There’s going to be a big, crazy second line in the CBD on Friday: the Stooges Brass Band, the Free Agents Brass Band, and a level of ass-shaking the business district hasn’t seen since the Second Line to Reopen Charity. We’re going to party and rage down Poydras, and we’re going to show the boy prince Bobby Jindal that the people of Louisiana have had it with his policies of privatization.

“A level of ass-shaking the business district hasn’t seen since the Second Line to Reopen Charity”

The Southern Republican Leadership Conference (SRLC) takes place April 8–11 in New Orleans, and is the largest gathering of Republican leadership short of the presidential convention. As Bobby Jindal is groomed for higher office, the Second Line for Healthcare & Education is our opportunity to present a unified response to Jindal’s assault on Louisiana’s state hospital system & public education.

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Tickets to Ride: Obama, Biden on Track with High-Speed Rail Projects

Sunday, January 31st, 2010

As train-lovin’ infrastructure freaks, we applaud Friday’s announcement by President Obama and Vice President “Amtrak Joe” Biden that the administration will dedicate $8 billion of stimulus funding for high-speed rail projects in 13 major rail corridors in 31 states around the U.S. The president calls this investment a down payment on the most significant step forward in the nation’s transportation system since the interstate highway system was launched in the 1950s. The OneRail coalition cheers the news: “Investment in rail will create jobs not only in those corridors, but  around the nation as American companies develop, build, and operate systems that will reduce energy consumption, mitigate air pollution, enhance the reliability of passenger and freight rail, and create more livable communities.”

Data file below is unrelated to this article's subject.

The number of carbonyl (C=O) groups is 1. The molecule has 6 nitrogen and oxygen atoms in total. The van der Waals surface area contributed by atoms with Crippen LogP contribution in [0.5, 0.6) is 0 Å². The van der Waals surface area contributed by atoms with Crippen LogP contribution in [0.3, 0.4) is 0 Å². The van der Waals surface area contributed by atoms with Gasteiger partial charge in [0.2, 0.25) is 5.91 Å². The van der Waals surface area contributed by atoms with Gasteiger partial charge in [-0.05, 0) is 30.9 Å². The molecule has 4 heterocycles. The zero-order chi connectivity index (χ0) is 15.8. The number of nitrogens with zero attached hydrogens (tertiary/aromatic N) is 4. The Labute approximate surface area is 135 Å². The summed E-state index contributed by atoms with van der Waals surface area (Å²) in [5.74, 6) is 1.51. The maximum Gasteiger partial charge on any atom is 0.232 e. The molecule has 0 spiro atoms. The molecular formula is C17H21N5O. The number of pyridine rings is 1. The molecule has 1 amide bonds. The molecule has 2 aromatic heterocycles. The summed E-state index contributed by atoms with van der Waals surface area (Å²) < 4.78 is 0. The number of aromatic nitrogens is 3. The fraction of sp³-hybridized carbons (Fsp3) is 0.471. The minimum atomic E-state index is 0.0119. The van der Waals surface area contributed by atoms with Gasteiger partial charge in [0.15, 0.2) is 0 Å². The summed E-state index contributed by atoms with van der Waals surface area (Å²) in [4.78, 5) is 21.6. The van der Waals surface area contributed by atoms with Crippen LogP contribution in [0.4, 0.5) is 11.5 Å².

We see the investment as a most welcome advance that will help reduce the nation’s dependence on fossil fuels (a point repeated by Transportation secretary Ray LaHood) and on automobiles. The train projects are energy-efficient and reinforce U.S. national security. (The less foreign oil we use, the fewer soldiers we have to send overseas to oil-rich zones.) As we’ve noted before, “the U.S. must reduce its dependence on automobiles and on importing foreign oil (and extracting it from off the Gulf Coast). Carbon emissions aggravate global warming, which intensifies hurricanes and raises sea levels.”